Source of population
All HIV positive mothers, age 15-49 years live in Abay Choman district and those who were attending health centers ART clinic.
Inclusion and exclusion criteria: All HIV positive mothers in the age group of 15-49 years old are included while, HIV positive mothers who were seriously ill, have hearing impairment, non-voluntary and pregnant mothers were excluded.
Sample size determination
The required sample size for this particular study was calculated using single population proportion formula, Where, n=is required sample sizes; Zα/2=1.96, d=Margin of error=5% (0.05); p=prevalence of under nutrition among women with HIV/AIDS (42.3 %) in Humera Hospital . And q=(1-p)=(1-0.423)=0.577. Therefore, then after adding 5% of non-respondent rate, the final sample size was 394.
The sampling method used was systematic random sampling in which, the first study subject was selected using lottery method and then by systematic random sampling technique every 2th was selected from the entire sampling frame of 1092 HIV positive mothers to compose 394 as sample size.
Data collection procedure
Data collection technique was conducted using structured questionnaire and these questionnaires were developed in English language and then translated into a local language (Afan Oromo) and back into English to ensure consistency. An intensive training was given for data collectors and supervisors on the purpose of the study, data collection method and ethics of the study.
Assessment of nutritional knowledge and practice
Data on nutritional knowledge and practice was collected using a structured questionnaire from HIV positive mothers, age 15-49 years who attends ART in the study area.
The weight and height of the participants were measured after interview. Weight measured by using beam balance with light clothes, without shoes and read nearest to 0.5 kg. The height of respondents was measured using stand meter with bare foot and looks straight in horizontal plain. During this measurement the back of the head, shoulders, buttocks and the heels touch the vertical stand and read nearest to 0.5 cm. Then, the Body Mass Index (BMI) was calculated by using weight in kilograms divided by the square of height in meters (kg/m2).
Data quality control
To assure the quality of data, the English version of the questionnaire was carefully translated into Afan Oromo and back to English by language translators in order to check for validity . The first questionnaires pre-tested on 5% of HIV positive mothers before actual data collection.
The collected data was first checked for completeness, coded and entered into the computer using SPSS version 22 statistical software. Bivariate and multiple logistic regressions were computed to measure association between dependent variable and independent at p-value<0.05.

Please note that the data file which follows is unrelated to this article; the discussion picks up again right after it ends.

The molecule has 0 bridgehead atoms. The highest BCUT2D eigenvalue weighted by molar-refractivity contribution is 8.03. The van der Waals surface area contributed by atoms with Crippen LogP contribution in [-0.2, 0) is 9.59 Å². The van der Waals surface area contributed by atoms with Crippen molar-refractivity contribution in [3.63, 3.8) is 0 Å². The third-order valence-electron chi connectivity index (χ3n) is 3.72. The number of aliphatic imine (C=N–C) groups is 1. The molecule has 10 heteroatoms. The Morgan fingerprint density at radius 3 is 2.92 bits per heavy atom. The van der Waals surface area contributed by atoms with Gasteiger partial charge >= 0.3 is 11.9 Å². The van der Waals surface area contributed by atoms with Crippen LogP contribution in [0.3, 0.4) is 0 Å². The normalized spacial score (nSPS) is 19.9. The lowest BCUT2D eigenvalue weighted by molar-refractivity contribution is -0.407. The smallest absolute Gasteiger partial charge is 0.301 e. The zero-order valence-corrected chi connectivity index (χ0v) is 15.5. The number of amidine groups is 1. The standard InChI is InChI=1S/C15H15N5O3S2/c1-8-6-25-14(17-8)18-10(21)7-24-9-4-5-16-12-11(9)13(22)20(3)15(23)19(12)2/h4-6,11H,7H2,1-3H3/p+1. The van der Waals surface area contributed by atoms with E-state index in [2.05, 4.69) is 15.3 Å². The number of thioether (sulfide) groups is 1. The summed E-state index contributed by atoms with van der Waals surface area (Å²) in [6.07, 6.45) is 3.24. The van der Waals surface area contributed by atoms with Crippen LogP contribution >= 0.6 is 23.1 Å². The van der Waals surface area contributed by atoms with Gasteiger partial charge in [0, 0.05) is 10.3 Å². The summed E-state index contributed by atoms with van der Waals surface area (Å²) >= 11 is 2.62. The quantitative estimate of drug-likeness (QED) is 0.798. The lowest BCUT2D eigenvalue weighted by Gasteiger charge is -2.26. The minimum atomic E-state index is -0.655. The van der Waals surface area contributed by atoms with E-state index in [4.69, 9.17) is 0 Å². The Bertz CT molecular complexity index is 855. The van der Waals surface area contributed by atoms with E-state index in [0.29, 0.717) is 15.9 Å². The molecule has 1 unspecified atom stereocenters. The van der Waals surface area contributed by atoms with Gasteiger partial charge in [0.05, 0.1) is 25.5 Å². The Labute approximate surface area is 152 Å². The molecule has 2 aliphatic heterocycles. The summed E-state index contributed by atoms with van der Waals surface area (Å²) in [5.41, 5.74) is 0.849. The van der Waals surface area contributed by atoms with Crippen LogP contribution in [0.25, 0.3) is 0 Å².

Socio-demographic characteristics of the respondents
About 394 HIV positive mothers were sampled for this study with response rate of hundred percent (100%). One third 133 (33.8%) of respondents were in the age group of 31-40 years and more than half 213(54.0%) of them were married. With regard to residence, more than half 237(60.2%) of respondents live in urban area . In connection to average monthly income in ethio-birr, more than half 204 (51.8%) of participants were earned ≤ 1000 birr (Table 1).
|Age of mothers||21-30||86||21.80%|
|Tenth completed and above||91||23.10%|
|Place of residence||Urban||237||60.20%|
|Family size||≤ 3||135||34.30%|
|Average monthly income||≤ 1000||204||51.80%|
|Wakefata or others||4||1.00%|
|mothers' occupation||House wife only||87||22.10%|
|Husband occupation||Governmental employee||135||34.20%|
Table 1. Frequency distribution of socio-demographic characteristics of respondents (n=394).
As described in Table 1 above, with regard to religion, the majority 245 (62.2%) of respondents were protestant. More than one quarter 123 (31.2%) of the participants were governmental employee. In connection to their husband occupation, 135 (34.2%), 104 (26.4%), 102 (25.9%) and 53 (13.5%) of them were governmental employees, daily laborers, farmers and merchants, respectively. more than three fourth 335 (85.0%) of respondents were Oromo ethnic group.
Nutritional knowledge of respondents in the study area
More than two third 263 (66.8%) of respondents had knowledge about fish as source of protein and nearly two third 258 (65.5%) of them had information about protein rich food builds and repair body tissues . More than two third 276 (70.0%) of the respondents had knowledge about carbohydrate and lipids as energy providers. This study also showed that, more than three fourth 301 (76.4%) of participants knew the importance of balanced diet as preventing infection (Table 2).
|n (%)||n (%)||n (%)|
|Fish as sources of protein||263 (66.8)||99 (25.1)||32 (8.1)|
|The three main component of food groups||219 (55.6)||136 (34.5)||39 (9.9)|
|Food sources of carbohydrate||207 (52.5)||146 (37.1)||41 (10.4)|
|Protein rich food builds and repair body tissues||258 (65.5)||113 (28.7)||23 (5.8)|
|Carbohydrate and lipid as energy providers||276 (70.0)||96 (24.4)||22 (5.6)|
|Balanced diet as preventing infection||301 (76.4)||81 (20.6)||12 (3.0)|
|Benefit of dietary diversity to HIV positive patients||300 (76.1)||64 (16.3)||30 (7.6)|
|Source of iron||162 (41.1)||180 (45.7)||52 (13.2)|
|Source of vitamin- E||205 (52.0)||118 (29.9)||71 (18.0)|
|Water as nutrients||225 (57.1)||129 (32.7)||40 (10.2)|
|Fruit and vegetable rich in vitamins and minerals||247 (62.7)||109 (27.7)||38 (9.6)|
|Banana as control of diarrhea in HIV patients||120 (30.5)||177 (44.9)||97 (24.6)|
|Over all levels of nutritional knowledge|
Table 2. Frequency distribution of nutritional knowledge of respondents in study area (n=394).